26 When the wife of Uriah heard that Uriah her husband was dead, she lamented over her husband. 27 And when the mourning was over, David sent and brought her to his house, and she became his wife and bore him a son. But the thing that David had done displeased the Lord.

    Reflection & Application:       

    • 2 Samuel 11:1-5

      “David sends his commander Joab and his army to continue the battle against Ammon. The result is the mass slaughter of the Ammonites and the siege of Rabbah, their capital city, the reduction and capture of which is yet to come (cf. 12:26-29). Every able-bodied man in Israel goes to war–except the king himself. The contrast between David and his men could hardly be expressed in starker terms. Staying home in such situations was not his usual practice, of course (cf. 5:2; 8:1-14; 10:17). Indeed, leading one’s troops into battle was expected to be the major external activity of an ancient Near Eastern ruler (see 1Sa 8:5-6, 20).” [1]

      • Reflect on the words, “But David remained at Jerusalem.”  What warning does this have for me regarding temptations?
      • Reflect on the steps David took that led to his terrible sin.  At what point could he have turned around?  What are some personal lessons for me from David’s sin?

      [1] Kenneth L. Barker and John R. Kohlenberger III, NIV Bible Commentary (Grand Rapids, MI: Zondervan, 1994).

Prayer

January 4, 2019

2 Samuel 10 – 2019-01-04

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    2 Samuel 10:1-19 (ESV)

    1 After this the king of the Ammonites died, and Hanun his son reigned in his place. 2 And David said, “I will deal loyally with Hanun the son of Nahash, as his father dealt loyally with me.” So David sent by his servants to console him concerning his father. And David’s servants came into the land of the Ammonites. 3 But the princes of the Ammonites said to Hanun their lord, “Do you think, because David has sent comforters to you, that he is honoring your father? Has not David sent his servants to you to search the city and to spy it out and to overthrow it?” 4 So Hanun took David’s servants and shaved off half the beard of each and cut off their garments in the middle, at their hips, and sent them away. 5 When it was told David, he sent to meet them, for the men were greatly ashamed. And the king said, “Remain at Jericho until your beards have grown and then return.”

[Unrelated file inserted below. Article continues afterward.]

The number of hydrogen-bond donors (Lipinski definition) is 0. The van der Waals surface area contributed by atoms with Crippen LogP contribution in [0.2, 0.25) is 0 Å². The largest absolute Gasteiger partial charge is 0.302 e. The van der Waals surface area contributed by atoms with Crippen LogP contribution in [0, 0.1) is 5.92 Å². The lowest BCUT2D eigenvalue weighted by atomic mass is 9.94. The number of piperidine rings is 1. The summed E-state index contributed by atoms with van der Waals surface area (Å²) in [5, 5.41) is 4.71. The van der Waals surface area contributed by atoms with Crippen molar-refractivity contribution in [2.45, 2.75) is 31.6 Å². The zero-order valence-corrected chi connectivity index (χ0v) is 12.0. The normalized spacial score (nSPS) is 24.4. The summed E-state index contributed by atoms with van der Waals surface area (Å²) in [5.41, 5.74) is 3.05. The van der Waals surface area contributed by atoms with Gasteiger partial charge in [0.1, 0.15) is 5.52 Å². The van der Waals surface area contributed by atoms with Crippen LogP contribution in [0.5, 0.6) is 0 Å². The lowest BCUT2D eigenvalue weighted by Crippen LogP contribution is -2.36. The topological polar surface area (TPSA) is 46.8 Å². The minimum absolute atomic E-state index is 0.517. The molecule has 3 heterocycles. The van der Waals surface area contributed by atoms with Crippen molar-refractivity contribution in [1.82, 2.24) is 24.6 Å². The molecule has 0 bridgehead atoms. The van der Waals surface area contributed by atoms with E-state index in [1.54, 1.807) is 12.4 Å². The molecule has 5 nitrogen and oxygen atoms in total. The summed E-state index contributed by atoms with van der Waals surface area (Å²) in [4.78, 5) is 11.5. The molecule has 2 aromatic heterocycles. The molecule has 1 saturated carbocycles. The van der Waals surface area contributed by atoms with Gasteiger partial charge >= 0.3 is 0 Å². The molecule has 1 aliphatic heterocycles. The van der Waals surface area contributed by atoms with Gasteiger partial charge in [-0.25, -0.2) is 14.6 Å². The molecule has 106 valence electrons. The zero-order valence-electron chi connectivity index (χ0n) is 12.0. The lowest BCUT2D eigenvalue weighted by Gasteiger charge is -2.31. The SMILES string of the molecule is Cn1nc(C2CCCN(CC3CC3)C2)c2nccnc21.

6 When the Ammonites saw that they had become a stench to David, the Ammonites sent and hired the Syrians of Beth-rehob, and the Syrians of Zobah, 20,000 foot soldiers, and the king of Maacah with 1,000 men, and the men of Tob, 12,000 men. 7 And when David heard of it, he sent Joab and all the host of the mighty men. 8 And the Ammonites came out and drew up in battle array at the entrance of the gate, and the Syrians of Zobah and of Rehob and the men of Tob and Maacah were by themselves in the open country.

    9 When Joab saw that the battle was set against him both in front and in the rear, he chose some of the best men of Israel and arrayed them against the Syrians. 10 The rest of his men he put in the charge of Abishai his brother, and he arrayed them against the Ammonites. 11 And he said, “If the Syrians are too strong for me, then you shall help me, but if the Ammonites are too strong for you, then I will come and help you. 12 Be of good courage, and let us be courageous for our people, and for the cities of our God, and may the Lord do what seems good to him.”

    13 So Joab and the people who were with him drew near to battle against the Syrians, and they fled before him. 14 And when the Ammonites saw that the Syrians fled, they likewise fled before Abishai and entered the city. Then Joab returned from fighting against the Ammonites and came to Jerusalem.

    15 But when the Syrians saw that they had been defeated by Israel, they gathered themselves together. 16 And Hadadezer sent and brought out the Syrians who were beyond the Euphrates. They came to Helam, with Shobach the commander of the army of Hadadezer at their head. 17 And when it was told David, he gathered all Israel together and crossed the Jordan and came to Helam. The Syrians arrayed themselves against David and fought with him. 18 And the Syrians fled before Israel, and David killed of the Syrians the men of 700 chariots, and 40,000 horsemen, and wounded Shobach the commander of their army, so that he died there. 19 And when all the kings who were servants of Hadadezer saw that they had been defeated by Israel, they made peace with Israel and became subject to them. So the Syrians were afraid to save the Ammonites anymore.